SELF-CONTAINED EMERGENCY LUMINAIRE – A luminaire or sign providing emergency lighting in which all the elements such as battery, lamp and control unit are contained within the housing

SLAVE OR CENTRALLY SUPPLIED LUMINAIRE – A luminaire without its own batteries designed to work with a central battery system and wiring within one metre of the luminaire

COMBINED EMERGENCY LUMINAIRE – A luminaire that contains 2 or more lamps, at least one of which is energised from the emergency supply and the remainder from the normal supply. The emergency lamp will either be maintained or non-maintained

Use of exit signs

Exit signs above a doorway used to indicate a safe escape route should be installed so as to indicate the direction of travel after you have used the doorway.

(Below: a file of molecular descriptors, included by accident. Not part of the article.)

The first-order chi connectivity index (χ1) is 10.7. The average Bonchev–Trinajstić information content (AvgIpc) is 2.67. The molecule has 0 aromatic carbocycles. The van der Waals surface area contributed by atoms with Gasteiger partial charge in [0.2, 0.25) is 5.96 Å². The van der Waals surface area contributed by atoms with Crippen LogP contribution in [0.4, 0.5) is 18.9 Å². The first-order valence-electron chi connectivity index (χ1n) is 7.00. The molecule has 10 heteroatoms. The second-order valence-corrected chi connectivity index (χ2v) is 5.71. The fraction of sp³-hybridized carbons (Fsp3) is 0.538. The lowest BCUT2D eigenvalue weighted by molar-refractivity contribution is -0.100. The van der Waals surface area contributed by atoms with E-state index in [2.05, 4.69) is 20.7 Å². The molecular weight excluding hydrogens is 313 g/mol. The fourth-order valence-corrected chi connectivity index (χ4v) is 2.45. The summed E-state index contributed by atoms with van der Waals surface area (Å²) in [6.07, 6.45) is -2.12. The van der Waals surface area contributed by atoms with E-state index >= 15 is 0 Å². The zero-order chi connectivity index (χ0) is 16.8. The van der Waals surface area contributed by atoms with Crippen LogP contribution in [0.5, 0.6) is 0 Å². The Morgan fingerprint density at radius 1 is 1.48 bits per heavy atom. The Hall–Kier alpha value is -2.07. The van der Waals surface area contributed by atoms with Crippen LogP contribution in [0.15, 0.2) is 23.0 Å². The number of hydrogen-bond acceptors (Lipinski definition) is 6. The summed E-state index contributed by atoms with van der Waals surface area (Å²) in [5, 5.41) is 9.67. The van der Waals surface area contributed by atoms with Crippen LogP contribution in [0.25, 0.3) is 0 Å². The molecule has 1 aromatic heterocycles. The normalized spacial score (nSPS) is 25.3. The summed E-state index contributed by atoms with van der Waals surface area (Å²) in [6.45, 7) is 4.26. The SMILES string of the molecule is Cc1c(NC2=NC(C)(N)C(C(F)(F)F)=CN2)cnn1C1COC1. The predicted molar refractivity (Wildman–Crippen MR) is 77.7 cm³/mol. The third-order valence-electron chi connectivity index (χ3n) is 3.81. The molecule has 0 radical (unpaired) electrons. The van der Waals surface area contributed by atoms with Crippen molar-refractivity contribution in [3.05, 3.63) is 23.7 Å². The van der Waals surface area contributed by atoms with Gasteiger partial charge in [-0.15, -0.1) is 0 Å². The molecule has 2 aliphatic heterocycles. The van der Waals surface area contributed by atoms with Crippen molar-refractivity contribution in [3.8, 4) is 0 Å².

emergency-light-upIf the doorway escape route leads to a change in level upwards or remains on the same level then an up arrow is to be used.

If the doorway escape route leads to a change in level downwards then a down arrow is to be used.

Test records and frequency

Appropriate test records must be kept and be available for inspection if required by the fire authorities. It should contain a full record of both annual full duration and monthly functional tests. Any faults should be recorded together with any action needed to protect occupants until repairs are complete and also the action to get the repairs conducted.

  1. Annual full 3-hour duration test by competent person
  2. Monthly operation (flick) test by responsible person
  3. Details of safeguards for the premises while repairs are being completed
  4. Details of any faults and rectification information

It might be possible for some companies/maintenance contracts to request different testing intervals. BS 5266 Part 1 lists the intervals above and so we will carry out any testing as per this Approved Code of Practice.


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Testing Times? Do you know when your fixed wire testing is due?